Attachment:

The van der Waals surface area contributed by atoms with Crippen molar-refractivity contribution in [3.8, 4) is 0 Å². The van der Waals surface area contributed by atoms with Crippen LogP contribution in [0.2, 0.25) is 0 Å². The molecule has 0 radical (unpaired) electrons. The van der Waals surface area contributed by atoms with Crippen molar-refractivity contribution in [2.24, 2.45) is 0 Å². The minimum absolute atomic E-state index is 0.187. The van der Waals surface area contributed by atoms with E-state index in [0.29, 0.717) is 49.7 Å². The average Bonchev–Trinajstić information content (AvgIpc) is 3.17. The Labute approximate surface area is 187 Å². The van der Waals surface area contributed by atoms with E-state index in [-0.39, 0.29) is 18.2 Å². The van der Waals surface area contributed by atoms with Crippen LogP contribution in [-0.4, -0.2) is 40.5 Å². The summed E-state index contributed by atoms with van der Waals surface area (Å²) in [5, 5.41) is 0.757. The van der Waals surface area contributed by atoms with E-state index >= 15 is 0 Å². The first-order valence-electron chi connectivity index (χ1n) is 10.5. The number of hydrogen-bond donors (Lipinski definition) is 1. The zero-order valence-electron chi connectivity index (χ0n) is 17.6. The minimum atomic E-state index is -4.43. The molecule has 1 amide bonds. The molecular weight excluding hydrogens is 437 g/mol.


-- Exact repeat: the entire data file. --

The van der Waals surface area contributed by atoms with Crippen molar-refractivity contribution in [3.8, 4) is 0 Å². The van der Waals surface area contributed by atoms with Crippen LogP contribution in [0.2, 0.25) is 0 Å². The molecule has 0 radical (unpaired) electrons. The van der Waals surface area contributed by atoms with Crippen molar-refractivity contribution in [2.24, 2.45) is 0 Å². The minimum absolute atomic E-state index is 0.187. The van der Waals surface area contributed by atoms with E-state index in [0.29, 0.717) is 49.7 Å². The average Bonchev–Trinajstić information content (AvgIpc) is 3.17. The Labute approximate surface area is 187 Å². The van der Waals surface area contributed by atoms with E-state index in [-0.39, 0.29) is 18.2 Å². The van der Waals surface area contributed by atoms with Crippen LogP contribution in [-0.4, -0.2) is 40.5 Å². The summed E-state index contributed by atoms with van der Waals surface area (Å²) in [5, 5.41) is 0.757. The van der Waals surface area contributed by atoms with E-state index >= 15 is 0 Å². The first-order valence-electron chi connectivity index (χ1n) is 10.5. The number of hydrogen-bond donors (Lipinski definition) is 1. The zero-order valence-electron chi connectivity index (χ0n) is 17.6. The minimum atomic E-state index is -4.43. The molecule has 1 amide bonds. The molecular weight excluding hydrogens is 437 g/mol.